Below is another reflection on the life of a publicist from Michelle Rafferty. Rafferty has been a Publicity Assistant at Oxford University Press since September 2008. Prior to Oxford she interned at Norton Publishing and taught 9th & 10th grade Literature. Every Friday she is chronicling her adventures in publishing and New York City, so be sure to visit again next week. Follow Michelle on twitter here. Follow the OUPblog here.
This week the founders of Twitter defended the decreed “viral craze du jour” with responses ranging from tweeting yourself out of natural disasters (see Maureen Dowd’s grilling session) to mending relations between the United States and Iraq (see Jack Dorsey on CNN). It’s a good thing I finally decided to take this social networking craze seriously. I signed up for Twitter about two months ago, but I could never really make myself commit. I came up with a few forced posts, but the whole time I was thinking “I really don’t have the time for this” and “there isn’t enough room” and “what the heck is RT?” I had trouble making myself stay on the thing for more than five minutes. Then I found Perez Hilton.
It began Tuesday morning. I was haphazardly scrolling through my tweets when I noticed that The Today Show tweeted Matt Lauer’s interview with Miss California Carrie Prejean and Perez Hilton. I wanted to know what Hilton thought of all of this, so I went to his Twitter profile and began scrolling through his posts, which essentially gave me a play-by play of his reactions as the Miss America debate swept America. Throughout the day I continued to return to his profile while I pestered Oxford’s fearless blog leader Becca for tweeting tips (how do you retweet? How do you cram a URL into 140 characters? And what does the “@” mean?) By the end of the day I was reading Heidi Montag and Miley Cyrus’s opinions on Perez and Jesus (in case you are wondering, they support both).
After work I came down from my Twitter high and had the same sense of regret I felt in college after spending two hours on Facebook instead of working on a paper that was due the next day. Shel Silverstein’s poem “Jimmy Jet and His TV Set” came to mind: He watched till is eyes were frozen wide,/And his bottom grew into his chair./And his chin turned into a tuning dial,/And antennae grew out of his hair. Silverstein is no doubt rolling in his grave.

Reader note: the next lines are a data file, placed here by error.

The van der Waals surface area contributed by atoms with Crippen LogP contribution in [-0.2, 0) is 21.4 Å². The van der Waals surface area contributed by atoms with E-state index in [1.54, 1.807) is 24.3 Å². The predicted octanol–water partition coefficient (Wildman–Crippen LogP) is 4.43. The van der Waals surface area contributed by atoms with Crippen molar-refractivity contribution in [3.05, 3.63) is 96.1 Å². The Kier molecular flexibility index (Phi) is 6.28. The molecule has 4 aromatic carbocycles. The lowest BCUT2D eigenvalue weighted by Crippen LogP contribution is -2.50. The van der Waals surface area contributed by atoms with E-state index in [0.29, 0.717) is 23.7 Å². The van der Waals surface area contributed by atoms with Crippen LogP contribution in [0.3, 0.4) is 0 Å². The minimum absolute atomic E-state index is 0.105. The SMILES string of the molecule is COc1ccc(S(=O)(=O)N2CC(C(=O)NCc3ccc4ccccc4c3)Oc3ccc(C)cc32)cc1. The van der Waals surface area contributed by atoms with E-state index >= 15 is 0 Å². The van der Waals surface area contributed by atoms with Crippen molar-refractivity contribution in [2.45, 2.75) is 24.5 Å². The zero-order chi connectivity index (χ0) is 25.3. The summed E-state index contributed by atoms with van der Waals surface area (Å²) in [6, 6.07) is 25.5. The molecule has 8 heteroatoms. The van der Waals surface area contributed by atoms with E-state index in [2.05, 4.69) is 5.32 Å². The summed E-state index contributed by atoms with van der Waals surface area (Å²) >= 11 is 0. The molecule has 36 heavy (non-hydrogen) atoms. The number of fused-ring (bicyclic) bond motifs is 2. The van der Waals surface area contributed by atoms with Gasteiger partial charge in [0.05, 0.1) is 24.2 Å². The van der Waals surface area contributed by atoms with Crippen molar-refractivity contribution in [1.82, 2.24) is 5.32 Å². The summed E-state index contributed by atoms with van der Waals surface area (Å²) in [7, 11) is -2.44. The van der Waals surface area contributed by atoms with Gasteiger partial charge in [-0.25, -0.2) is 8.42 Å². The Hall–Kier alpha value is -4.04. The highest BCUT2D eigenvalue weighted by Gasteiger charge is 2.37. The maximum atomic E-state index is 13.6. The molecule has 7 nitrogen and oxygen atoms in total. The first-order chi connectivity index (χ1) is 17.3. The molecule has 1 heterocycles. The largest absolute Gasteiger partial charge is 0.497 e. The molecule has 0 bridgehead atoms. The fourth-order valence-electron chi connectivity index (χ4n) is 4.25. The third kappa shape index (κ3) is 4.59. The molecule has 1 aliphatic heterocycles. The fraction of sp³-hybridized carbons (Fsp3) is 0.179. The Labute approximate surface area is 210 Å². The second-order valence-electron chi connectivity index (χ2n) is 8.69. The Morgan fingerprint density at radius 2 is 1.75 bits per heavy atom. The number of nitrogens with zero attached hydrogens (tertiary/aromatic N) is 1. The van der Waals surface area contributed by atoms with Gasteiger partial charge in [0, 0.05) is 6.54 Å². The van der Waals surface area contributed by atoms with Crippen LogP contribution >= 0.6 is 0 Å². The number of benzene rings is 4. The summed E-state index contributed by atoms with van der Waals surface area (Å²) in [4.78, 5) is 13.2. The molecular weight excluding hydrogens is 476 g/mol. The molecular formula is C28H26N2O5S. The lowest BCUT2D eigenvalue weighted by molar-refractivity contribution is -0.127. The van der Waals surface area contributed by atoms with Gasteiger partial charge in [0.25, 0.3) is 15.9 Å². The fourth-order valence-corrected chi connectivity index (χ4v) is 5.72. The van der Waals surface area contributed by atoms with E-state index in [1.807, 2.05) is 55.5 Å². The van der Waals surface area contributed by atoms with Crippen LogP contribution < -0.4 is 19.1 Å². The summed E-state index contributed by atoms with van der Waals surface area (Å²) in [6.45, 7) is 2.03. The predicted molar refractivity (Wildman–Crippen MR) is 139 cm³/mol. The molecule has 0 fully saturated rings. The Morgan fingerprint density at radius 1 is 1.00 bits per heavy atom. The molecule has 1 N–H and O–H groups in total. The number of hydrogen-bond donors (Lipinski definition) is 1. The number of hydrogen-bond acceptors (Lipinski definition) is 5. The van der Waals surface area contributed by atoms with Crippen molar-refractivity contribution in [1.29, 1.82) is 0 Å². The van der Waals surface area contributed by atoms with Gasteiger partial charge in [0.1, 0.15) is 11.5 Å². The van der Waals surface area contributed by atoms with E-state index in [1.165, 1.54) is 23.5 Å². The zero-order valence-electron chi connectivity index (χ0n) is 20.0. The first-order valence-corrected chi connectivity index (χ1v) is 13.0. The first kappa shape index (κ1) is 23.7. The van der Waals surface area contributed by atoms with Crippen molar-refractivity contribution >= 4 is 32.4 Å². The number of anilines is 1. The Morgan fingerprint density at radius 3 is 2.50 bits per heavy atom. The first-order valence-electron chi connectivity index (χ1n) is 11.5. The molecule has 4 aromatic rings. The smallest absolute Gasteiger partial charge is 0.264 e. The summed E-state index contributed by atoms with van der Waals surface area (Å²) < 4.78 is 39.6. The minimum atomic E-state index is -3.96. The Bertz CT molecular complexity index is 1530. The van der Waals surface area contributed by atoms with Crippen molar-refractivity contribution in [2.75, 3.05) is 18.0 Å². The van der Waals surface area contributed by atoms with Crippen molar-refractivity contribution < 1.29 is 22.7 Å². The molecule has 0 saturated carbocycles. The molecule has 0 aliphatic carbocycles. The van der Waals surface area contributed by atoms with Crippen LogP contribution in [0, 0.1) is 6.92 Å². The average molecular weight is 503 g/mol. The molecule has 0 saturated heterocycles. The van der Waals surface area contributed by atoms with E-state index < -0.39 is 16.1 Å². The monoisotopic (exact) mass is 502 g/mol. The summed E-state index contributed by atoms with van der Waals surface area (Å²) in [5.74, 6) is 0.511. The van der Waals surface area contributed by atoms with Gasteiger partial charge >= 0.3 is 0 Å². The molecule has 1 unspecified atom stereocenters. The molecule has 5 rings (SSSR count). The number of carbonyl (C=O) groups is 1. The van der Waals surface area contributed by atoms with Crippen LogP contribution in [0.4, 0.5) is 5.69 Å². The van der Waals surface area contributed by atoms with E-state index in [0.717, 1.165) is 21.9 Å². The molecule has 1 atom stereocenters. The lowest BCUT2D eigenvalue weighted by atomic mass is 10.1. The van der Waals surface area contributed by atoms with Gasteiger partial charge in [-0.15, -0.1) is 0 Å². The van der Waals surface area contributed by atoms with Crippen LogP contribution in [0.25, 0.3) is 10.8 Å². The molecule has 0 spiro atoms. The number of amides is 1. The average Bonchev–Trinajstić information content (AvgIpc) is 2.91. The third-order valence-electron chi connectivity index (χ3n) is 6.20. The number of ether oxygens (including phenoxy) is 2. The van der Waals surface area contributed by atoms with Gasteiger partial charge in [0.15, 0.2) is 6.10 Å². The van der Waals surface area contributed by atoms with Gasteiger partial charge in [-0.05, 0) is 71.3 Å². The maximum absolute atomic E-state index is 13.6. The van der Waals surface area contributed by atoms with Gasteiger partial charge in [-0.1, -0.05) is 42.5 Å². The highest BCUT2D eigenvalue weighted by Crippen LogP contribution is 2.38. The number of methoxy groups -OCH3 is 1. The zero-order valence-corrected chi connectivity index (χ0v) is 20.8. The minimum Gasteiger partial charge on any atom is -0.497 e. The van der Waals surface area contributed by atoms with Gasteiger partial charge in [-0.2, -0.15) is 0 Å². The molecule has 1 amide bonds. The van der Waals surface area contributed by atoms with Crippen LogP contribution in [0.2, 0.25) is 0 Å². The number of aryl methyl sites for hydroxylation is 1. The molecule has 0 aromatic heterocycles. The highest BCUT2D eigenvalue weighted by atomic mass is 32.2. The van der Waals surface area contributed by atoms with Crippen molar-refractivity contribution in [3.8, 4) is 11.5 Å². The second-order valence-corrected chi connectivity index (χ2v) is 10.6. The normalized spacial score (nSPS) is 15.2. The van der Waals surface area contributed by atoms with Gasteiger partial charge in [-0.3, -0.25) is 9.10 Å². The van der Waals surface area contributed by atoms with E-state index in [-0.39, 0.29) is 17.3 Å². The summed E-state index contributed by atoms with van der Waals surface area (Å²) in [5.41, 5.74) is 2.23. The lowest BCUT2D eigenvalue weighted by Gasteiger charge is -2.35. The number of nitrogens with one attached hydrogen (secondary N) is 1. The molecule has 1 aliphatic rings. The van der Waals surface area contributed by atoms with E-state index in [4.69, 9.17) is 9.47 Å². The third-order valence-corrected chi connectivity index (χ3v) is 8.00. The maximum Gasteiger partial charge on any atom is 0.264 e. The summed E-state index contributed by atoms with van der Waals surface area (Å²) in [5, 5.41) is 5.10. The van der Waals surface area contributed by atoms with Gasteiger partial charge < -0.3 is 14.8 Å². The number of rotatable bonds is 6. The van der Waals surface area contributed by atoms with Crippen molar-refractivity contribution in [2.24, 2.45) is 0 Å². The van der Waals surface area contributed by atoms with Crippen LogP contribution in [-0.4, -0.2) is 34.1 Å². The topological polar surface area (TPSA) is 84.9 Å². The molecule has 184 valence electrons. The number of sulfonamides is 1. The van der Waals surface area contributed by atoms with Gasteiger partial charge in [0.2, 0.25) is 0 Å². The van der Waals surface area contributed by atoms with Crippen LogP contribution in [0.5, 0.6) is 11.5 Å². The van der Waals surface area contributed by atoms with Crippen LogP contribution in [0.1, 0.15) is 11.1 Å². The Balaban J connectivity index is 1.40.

I also had a strong sense of déjà vu—hadn’t I seen this on the cover of US Weekly before? I realized that Twitter was doing what blogs had started years before: transform the static, speculative, and photo shopped tabloid duals into real time virtual wars. Although I would argue that this event is a whole lot more complex and substantive than the never ending Jen and Angelina showdown, it is similarly PR driven: in her Today Show interview Prejean admits she wouldn’t have had the opportunity to sit next to Lauer if this all hadn’t happened; Perez comments on how good he looks on Larry King; and is it really a coincidence that notorious celebrity feuder Donald Trump is involved? There are serious issues at hand, but all of these players also have images to uphold, promote, and protect.
I know I shouldn’t be admitting that the Miss USA pageant debate is what finally got me into Twitter, but when I analogize it to the Young Adult novel argument, it don’t think it seems so bad: people who support YA Literature think of it as a stepping stone, a hook for young leaders, Stephanie Meyer will lead them Bram Stoker. In the same way I have moved from “Celebrity Twitter” to “Muck Rack”—an amalgamation of tweets from the most influential members of the news media. This week I’ve learned that I can use Twitter to find out what editors, journalists and bloggers are writing and thinking about (the aforementioned “Muck Rack” makes this especially easy). And while Twitter seems to be the latest and greatest way to get the news, it also shows promise for being the book publicist’s best new tool. I can use tweets to figure out who might want to cover a particular book or interview a certain author. This type of information is especially useful for newbies like myself who are still trying to learn names and personalities in the media industry. Twitter can also be another element of the publicity campaign—I can tweet our Oxford author reviews, interviews, and events—and in a best case scenario get some retweets (that is, after I get some followers). If I make an effort to limit my time on Twitter (no “Twitter head”!), I think it could be something that actually makes me more productive at work.
There does seem to be some cognitive dissonance going on among Twitter users. We laugh at the satirical YouTube shorts and the absurdity of the word “Twitter” and all its variations; I had to mock shame when passing up on a lunch with co-workers after my Twitter rampage ate up all of my morning work time. So, until Twitter starts getting us out of earthquake rubble and initiating world peace, it looks I will need some sort of justification for my tweeting. Luckily it has become my newest job requirement.